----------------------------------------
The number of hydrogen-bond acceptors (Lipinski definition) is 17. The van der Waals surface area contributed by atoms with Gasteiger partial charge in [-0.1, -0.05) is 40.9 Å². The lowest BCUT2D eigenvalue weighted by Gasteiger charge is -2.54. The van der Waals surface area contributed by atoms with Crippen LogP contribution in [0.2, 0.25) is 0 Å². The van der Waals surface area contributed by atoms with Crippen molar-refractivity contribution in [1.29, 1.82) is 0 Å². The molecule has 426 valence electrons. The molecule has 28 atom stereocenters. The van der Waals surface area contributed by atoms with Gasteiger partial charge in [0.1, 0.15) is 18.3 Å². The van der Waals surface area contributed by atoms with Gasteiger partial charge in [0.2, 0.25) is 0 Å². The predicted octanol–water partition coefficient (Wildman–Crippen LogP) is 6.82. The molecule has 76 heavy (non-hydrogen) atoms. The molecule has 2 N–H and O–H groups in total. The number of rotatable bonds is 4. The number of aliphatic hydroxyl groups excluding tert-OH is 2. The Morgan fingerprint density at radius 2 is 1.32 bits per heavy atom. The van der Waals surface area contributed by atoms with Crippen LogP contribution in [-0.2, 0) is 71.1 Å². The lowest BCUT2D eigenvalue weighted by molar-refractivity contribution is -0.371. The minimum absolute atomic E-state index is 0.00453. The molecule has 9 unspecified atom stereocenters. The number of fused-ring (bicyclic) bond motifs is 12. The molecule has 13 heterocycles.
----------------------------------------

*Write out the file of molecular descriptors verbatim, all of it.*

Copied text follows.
The number of hydrogen-bond acceptors (Lipinski definition) is 17. The van der Waals surface area contributed by atoms with Gasteiger partial charge in [-0.1, -0.05) is 40.9 Å². The lowest BCUT2D eigenvalue weighted by Gasteiger charge is -2.54. The van der Waals surface area contributed by atoms with Crippen LogP contribution in [0.2, 0.25) is 0 Å². The van der Waals surface area contributed by atoms with Crippen molar-refractivity contribution in [1.29, 1.82) is 0 Å². The molecule has 426 valence electrons. The molecule has 28 atom stereocenters. The van der Waals surface area contributed by atoms with Gasteiger partial charge in [0.1, 0.15) is 18.3 Å². The van der Waals surface area contributed by atoms with Gasteiger partial charge in [0.2, 0.25) is 0 Å². The predicted octanol–water partition coefficient (Wildman–Crippen LogP) is 6.82. The molecule has 76 heavy (non-hydrogen) atoms. The molecule has 2 N–H and O–H groups in total. The number of rotatable bonds is 4. The number of aliphatic hydroxyl groups excluding tert-OH is 2. The Morgan fingerprint density at radius 2 is 1.32 bits per heavy atom. The van der Waals surface area contributed by atoms with Crippen LogP contribution in [-0.2, 0) is 71.1 Å². The lowest BCUT2D eigenvalue weighted by molar-refractivity contribution is -0.371. The minimum absolute atomic E-state index is 0.00453. The molecule has 9 unspecified atom stereocenters. The number of fused-ring (bicyclic) bond motifs is 12. The molecule has 13 heterocycles.